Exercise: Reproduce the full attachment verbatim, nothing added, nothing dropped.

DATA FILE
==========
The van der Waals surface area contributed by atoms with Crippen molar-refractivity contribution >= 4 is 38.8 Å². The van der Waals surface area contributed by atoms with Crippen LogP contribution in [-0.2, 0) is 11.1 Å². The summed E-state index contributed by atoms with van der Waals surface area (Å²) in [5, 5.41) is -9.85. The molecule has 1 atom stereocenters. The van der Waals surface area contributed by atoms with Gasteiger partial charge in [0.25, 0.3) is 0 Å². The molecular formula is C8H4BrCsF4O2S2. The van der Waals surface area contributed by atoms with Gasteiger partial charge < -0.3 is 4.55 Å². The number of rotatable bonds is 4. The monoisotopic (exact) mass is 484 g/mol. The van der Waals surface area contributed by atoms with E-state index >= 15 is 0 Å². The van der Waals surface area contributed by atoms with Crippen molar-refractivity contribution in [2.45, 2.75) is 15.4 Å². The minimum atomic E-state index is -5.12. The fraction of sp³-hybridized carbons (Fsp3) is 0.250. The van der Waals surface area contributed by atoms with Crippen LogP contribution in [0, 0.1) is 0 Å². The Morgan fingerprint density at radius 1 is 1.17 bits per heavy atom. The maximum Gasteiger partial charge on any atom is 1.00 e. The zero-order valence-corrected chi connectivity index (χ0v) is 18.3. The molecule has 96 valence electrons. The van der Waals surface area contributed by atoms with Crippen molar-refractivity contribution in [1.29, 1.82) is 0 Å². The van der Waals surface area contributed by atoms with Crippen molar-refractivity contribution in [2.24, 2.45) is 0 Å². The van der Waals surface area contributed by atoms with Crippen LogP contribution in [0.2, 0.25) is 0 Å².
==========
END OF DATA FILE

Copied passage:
The van der Waals surface area contributed by atoms with Crippen molar-refractivity contribution >= 4 is 38.8 Å². The van der Waals surface area contributed by atoms with Crippen LogP contribution in [-0.2, 0) is 11.1 Å². The summed E-state index contributed by atoms with van der Waals surface area (Å²) in [5, 5.41) is -9.85. The molecule has 1 atom stereocenters. The van der Waals surface area contributed by atoms with Gasteiger partial charge in [0.25, 0.3) is 0 Å². The molecular formula is C8H4BrCsF4O2S2. The van der Waals surface area contributed by atoms with Gasteiger partial charge < -0.3 is 4.55 Å². The number of rotatable bonds is 4. The monoisotopic (exact) mass is 484 g/mol. The van der Waals surface area contributed by atoms with E-state index >= 15 is 0 Å². The van der Waals surface area contributed by atoms with Crippen molar-refractivity contribution in [2.45, 2.75) is 15.4 Å². The minimum atomic E-state index is -5.12. The fraction of sp³-hybridized carbons (Fsp3) is 0.250. The van der Waals surface area contributed by atoms with Crippen LogP contribution in [0, 0.1) is 0 Å². The Morgan fingerprint density at radius 1 is 1.17 bits per heavy atom. The maximum Gasteiger partial charge on any atom is 1.00 e. The zero-order valence-corrected chi connectivity index (χ0v) is 18.3. The molecule has 96 valence electrons. The van der Waals surface area contributed by atoms with Crippen molar-refractivity contribution in [1.29, 1.82) is 0 Å². The van der Waals surface area contributed by atoms with Crippen molar-refractivity contribution in [2.24, 2.45) is 0 Å². The van der Waals surface area contributed by atoms with Crippen LogP contribution in [0.2, 0.25) is 0 Å².